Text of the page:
By Bob Hertzel
Times West Virginian
The zero next to Truck Bryant’s name stood out like an obscene gesture during a Super Bowl halftime show.
Some even said he was M.I.A. as West Virginia University lost a heartbreaker, if not a season-breaker, to Notre Dame, 55-51.
Indeed, the zero points certainly were not what Bryant had in mind as dessert for the 32-point game he put together at Providence, but it is almost unfair to simply paint him as the villain fans were trying to when they booed him at the game’s end.
True, any hope of winning the game went down in the final minutes when Bryant tried to redeem himself, an unadvised pass into the post to Deniz Kilicli being pilfered by Jerian Grant, who turned into a three-point basket.
And then, moments later, Bryant had cruised down the floor and gotten to the basket for his first shot of the second half, only to miss a makeable, although not uncontested layup.
Again, Notre Dame went back down the floor and finished with Scott Martin hitting yet a third-straight 3-point shot to cap an 11-0 run that clinched it.
It is difficult enough to believe that anyone could suffer the pains that Bryant was suffering when it was over, failing for the first time in memory to so much as chat with the local media.
But, gosh dang it, as a football coach from another era might have said, Bryant actually played a good game.
Yes he finished with zero baskets in six attempts, but there were also eight assists to just that one turnover … and if he wasn’t hitting, he wasn’t trying to hit for Notre Dame had opted to smother him early and often.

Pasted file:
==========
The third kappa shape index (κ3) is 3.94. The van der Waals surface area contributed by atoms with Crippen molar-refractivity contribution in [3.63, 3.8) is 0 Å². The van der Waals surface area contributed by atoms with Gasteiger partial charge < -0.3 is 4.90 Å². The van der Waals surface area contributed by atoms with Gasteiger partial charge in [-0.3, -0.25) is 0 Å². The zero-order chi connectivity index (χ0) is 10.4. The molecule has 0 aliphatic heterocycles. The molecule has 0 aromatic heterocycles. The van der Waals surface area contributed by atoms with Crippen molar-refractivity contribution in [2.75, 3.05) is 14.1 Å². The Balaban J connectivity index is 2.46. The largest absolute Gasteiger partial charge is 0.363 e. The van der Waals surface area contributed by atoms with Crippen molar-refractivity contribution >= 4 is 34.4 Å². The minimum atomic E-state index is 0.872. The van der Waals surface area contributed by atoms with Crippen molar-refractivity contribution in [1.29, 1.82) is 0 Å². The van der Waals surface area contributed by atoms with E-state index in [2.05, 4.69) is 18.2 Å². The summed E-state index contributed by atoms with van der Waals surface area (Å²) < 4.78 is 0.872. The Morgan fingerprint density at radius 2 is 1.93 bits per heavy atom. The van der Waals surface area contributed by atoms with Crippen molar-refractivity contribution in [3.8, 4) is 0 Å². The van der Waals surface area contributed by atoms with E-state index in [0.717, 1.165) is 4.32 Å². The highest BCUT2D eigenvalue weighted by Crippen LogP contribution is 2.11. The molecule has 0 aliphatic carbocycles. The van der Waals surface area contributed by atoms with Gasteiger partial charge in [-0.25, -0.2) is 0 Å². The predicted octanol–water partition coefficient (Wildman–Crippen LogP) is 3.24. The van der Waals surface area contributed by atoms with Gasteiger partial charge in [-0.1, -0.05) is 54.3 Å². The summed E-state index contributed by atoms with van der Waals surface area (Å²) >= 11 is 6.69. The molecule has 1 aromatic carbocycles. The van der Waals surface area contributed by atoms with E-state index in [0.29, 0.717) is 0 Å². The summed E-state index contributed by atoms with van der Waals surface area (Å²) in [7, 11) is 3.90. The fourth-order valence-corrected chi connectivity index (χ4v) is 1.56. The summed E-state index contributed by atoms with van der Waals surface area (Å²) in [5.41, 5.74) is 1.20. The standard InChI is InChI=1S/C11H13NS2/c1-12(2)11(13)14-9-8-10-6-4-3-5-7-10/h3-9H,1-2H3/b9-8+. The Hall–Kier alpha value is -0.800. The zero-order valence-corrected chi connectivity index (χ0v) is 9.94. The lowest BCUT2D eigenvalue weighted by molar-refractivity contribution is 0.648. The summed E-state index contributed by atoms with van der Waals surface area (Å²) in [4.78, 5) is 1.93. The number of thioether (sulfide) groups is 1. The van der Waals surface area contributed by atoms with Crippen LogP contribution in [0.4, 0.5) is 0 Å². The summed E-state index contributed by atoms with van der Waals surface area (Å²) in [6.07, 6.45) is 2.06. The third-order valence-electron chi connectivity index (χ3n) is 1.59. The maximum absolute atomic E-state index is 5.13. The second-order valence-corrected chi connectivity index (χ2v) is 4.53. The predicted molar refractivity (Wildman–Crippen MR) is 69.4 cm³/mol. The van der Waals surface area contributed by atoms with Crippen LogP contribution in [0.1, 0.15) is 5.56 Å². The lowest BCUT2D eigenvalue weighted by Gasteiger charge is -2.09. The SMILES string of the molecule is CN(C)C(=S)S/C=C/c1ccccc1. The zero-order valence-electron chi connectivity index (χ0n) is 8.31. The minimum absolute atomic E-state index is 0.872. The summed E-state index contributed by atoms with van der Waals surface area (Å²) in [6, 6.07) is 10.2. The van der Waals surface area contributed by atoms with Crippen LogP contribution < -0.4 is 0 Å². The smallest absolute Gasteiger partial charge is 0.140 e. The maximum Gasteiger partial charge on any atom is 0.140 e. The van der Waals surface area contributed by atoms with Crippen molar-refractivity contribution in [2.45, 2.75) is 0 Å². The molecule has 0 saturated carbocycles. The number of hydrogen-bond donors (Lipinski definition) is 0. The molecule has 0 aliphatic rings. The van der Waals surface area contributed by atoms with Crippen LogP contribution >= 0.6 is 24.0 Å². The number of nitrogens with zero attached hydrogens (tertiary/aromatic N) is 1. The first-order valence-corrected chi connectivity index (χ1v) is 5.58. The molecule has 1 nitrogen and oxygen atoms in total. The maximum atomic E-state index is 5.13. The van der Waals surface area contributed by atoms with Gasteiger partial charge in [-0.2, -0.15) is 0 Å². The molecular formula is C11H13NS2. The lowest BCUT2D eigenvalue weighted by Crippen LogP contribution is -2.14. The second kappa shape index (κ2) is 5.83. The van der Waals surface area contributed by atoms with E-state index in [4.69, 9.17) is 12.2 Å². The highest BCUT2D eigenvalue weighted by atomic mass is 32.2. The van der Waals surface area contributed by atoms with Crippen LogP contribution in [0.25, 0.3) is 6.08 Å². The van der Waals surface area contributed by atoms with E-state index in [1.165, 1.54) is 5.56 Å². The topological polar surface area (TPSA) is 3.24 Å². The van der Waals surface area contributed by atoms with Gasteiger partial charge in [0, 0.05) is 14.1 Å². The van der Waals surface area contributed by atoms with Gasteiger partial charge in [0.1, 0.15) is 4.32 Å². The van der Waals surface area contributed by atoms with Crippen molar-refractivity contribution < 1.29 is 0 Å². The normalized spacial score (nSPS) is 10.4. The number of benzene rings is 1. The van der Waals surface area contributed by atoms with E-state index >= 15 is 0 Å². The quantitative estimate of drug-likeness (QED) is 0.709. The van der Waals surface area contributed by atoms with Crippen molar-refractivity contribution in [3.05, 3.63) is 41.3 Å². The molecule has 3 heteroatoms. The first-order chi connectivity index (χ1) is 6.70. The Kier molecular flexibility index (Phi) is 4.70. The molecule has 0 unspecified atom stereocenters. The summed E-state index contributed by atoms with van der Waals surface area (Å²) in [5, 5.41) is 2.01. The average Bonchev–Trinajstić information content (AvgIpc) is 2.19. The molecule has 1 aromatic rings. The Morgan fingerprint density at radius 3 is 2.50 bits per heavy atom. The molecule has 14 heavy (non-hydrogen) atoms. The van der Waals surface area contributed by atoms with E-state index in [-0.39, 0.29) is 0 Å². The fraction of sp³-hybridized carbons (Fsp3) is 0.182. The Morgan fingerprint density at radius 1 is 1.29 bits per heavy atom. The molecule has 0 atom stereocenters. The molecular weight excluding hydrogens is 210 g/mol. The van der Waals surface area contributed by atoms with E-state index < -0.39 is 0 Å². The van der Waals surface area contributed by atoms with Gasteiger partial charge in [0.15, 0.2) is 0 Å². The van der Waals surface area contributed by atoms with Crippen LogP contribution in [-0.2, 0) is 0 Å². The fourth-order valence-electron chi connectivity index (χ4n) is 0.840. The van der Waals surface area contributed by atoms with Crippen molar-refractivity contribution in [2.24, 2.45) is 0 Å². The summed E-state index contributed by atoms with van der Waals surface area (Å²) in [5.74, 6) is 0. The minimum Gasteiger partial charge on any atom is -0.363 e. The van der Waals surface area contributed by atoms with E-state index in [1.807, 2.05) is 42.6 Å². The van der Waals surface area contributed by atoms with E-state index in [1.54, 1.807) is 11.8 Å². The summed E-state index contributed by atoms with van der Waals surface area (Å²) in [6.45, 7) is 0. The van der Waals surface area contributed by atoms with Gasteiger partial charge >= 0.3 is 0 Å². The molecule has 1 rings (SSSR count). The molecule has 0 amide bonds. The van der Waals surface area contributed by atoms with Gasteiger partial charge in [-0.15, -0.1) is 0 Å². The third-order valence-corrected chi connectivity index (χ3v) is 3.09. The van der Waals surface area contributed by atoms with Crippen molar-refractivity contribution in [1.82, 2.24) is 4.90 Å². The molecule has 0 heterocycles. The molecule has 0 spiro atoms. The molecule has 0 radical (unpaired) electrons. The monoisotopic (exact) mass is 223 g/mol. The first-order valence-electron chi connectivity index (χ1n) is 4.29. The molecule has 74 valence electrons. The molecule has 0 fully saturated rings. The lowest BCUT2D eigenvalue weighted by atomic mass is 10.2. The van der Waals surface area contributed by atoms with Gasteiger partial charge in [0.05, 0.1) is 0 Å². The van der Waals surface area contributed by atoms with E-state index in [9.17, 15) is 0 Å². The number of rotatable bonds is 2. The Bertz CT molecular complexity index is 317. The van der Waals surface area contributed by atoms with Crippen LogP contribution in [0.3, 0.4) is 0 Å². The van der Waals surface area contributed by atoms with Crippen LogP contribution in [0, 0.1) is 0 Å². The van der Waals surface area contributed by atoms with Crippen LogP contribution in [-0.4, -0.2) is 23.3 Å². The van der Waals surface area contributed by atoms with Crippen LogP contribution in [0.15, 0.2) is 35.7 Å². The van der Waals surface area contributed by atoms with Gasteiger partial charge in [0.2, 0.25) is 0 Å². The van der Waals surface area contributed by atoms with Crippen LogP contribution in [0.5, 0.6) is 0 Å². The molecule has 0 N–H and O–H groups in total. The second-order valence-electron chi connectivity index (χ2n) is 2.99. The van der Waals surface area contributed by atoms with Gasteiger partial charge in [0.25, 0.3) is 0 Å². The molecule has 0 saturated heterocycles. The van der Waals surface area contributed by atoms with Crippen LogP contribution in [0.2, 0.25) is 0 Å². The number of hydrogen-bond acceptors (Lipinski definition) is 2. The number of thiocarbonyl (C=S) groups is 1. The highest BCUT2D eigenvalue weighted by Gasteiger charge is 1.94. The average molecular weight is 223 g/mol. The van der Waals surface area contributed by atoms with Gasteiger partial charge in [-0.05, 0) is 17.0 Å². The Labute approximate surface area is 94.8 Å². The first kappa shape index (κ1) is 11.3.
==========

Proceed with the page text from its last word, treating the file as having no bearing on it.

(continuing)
Bob Huggins, who can be a player’s worst critic when he senses a lack of effort or a lack of good sense, refused to do anything but offer praise toward his intelligent approach and effort.
“Truck tried to win,” Huggins said. “He wasn’t hitting his shots, and he didn’t force things. Yes, his one turnover was huge, but I don’t fault him. He tried to do what we needed to win. He was the one who got the ball inside for us.”
Indeed, whatever disease it was that Bryant was afflicted with spread to the entire team in the first half as they scored just 16 points – which is not even a good night for Kevin Jones – shooting just 24.1 percent, hitting 1 of 11 3s.
See, Huggins had blame for some of the other people … you better believe he did. Not Kilicli, who fought his fanny off while scoring 16 points and grabbing five rebounds; and certainly not for Jabarie Hinds, who was high scorer with 17 points and hit 8 of 12 shots.
And everyone felt for Kevin Jones, who had an opportunity to etch his name next to the Logo, Jerry West, and Hot Rod Hundley in the record books had he scored 20 points for the 10th straight game only to finish with 14.
“It is what it is,” Jones said. “I was just glad being named with those guys, Jerry West and Hot Rod Hundley, great players. Obviously, losing is more disheartening than anything.”
So who did Huggins blame?
“We’ve got guys who made three or four shots in a week, maybe all year, and they’re jacking up 3s,” Huggins said, not naming any names, but Keaton Miles shot one, and Aaron Brown, who is a good 3-point shooter, missed a 3 badly.
“I don’t know what’s going through their heads,” Huggins said.
Be interesting to know now, for Miles never got back in after the first half, and Brown not only didn’t get back in but when Huggins needed a 3-point shooter he opted for Paul Williamson, the walk-on, instead.
And so it was, Truck Bryant will be viewed with disdain when, in reality, it might be best to look upon him as unfortunate, for in truth it was Notre Dame’s defense that took away his offense far more than any shortcomings he may have had.
Email Bob Hertzel at firstname.lastname@example.org. Follow on Twitter @bhertzel.